Wednesday, May 22, 2024

Cave exercise a deep dive into trans-Tasman rescue techniques

Squeezing through tight spaces and wading through freezing cold cave water is not everyone’s idea of a fun time, but for 66 of New Zealand and Australia’s most experienced cavers that’s exactly what they did over the weekend.

Sixty Kiwi and six Aussie cavers worked together to rescue a hypothetical injured caver in the Kahurangi National Park for the triennial New Zealand Deep Cave Search and Rescue (SAR) training exercise, co-ordinated by Police and other agencies.

This year’s exercise, held in the Bulmer Cave, began at 7am on Friday and ran through to midday on Sunday 12 March.

The National Park is home to three of New Zealand’s longest cave system, Bulmer Cave, which runs for 74.3km through Mount Owen and is 750 metres deep.

It’s a fitting place to practice a deep cave rescue, as a major rescue took place in the late 1990s after a caver fell and injured themselves.

The scenario, which took volunteers about eight months to plan, is based around a caver having fallen six to seven metres down a seven-metre pitch about a three to four hour walk into the cave.

Cave SAR, LandSAR, NZ Police SAR and Fire and Emergency NZ teamed up to run the scenario. There was a 24-hour incident management team (IMT), a catering team and the Nelson Fire and Emergency team brought along their incident command vehicle to assist with managing communications.

The forward base, which was a short walk from the entrance to the cave, was set up to give cavers a place to have a lie down, refuel and recover between their times in the cave itself.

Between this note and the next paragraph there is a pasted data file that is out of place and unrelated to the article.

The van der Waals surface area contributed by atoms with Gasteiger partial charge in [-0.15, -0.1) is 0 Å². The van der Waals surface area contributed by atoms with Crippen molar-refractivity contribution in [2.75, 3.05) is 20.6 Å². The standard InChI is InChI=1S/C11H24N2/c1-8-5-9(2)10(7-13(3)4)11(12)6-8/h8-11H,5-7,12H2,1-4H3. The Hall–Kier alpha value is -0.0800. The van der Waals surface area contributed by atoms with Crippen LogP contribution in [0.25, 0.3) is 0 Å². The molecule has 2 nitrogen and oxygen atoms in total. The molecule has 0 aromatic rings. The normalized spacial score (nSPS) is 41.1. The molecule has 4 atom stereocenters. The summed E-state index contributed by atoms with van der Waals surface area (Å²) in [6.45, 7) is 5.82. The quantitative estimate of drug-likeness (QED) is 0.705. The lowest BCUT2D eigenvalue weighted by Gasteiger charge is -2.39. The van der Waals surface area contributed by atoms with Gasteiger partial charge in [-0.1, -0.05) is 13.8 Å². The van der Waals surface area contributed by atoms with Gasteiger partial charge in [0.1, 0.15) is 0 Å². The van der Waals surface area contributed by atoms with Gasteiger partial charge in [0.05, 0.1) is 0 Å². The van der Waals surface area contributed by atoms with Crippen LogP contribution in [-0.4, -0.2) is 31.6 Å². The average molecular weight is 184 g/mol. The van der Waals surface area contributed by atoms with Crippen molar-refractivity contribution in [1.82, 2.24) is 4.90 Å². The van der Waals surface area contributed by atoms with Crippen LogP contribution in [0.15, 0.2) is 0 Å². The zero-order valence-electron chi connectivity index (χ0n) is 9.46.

Senior Constable Sarah Cook, one of the Incident Controllers for the exercise, says it has been great having such experienced cavers and emergency services personnel come together to practice and prepare for a potential real-life event.

“We know from experience that cave rescues can present many challenges for responders, so having a cohort of trained and equipped search and rescue cavers ready to respond is vital,” she said.

“We would like to thank the local community in the Owen Valley area for their support of this exercise and their ongoing support for the cavers who come to explore Bulmer Cave.

“While caving is an undeniably exhilarating excursion there is always going to be a risk of falls, flash flooding, injuries or cave-ins, especally for inexperienced or unprepared cavers.

“A reminder to any wannabe cavers out there to keep an eye on the weather, wear appropriate clothing and to explore with a companion.

“Despite being ready to jump into action when needed, we want cavers to enjoy the experience and be able to walk out on their own.”

Latest Articles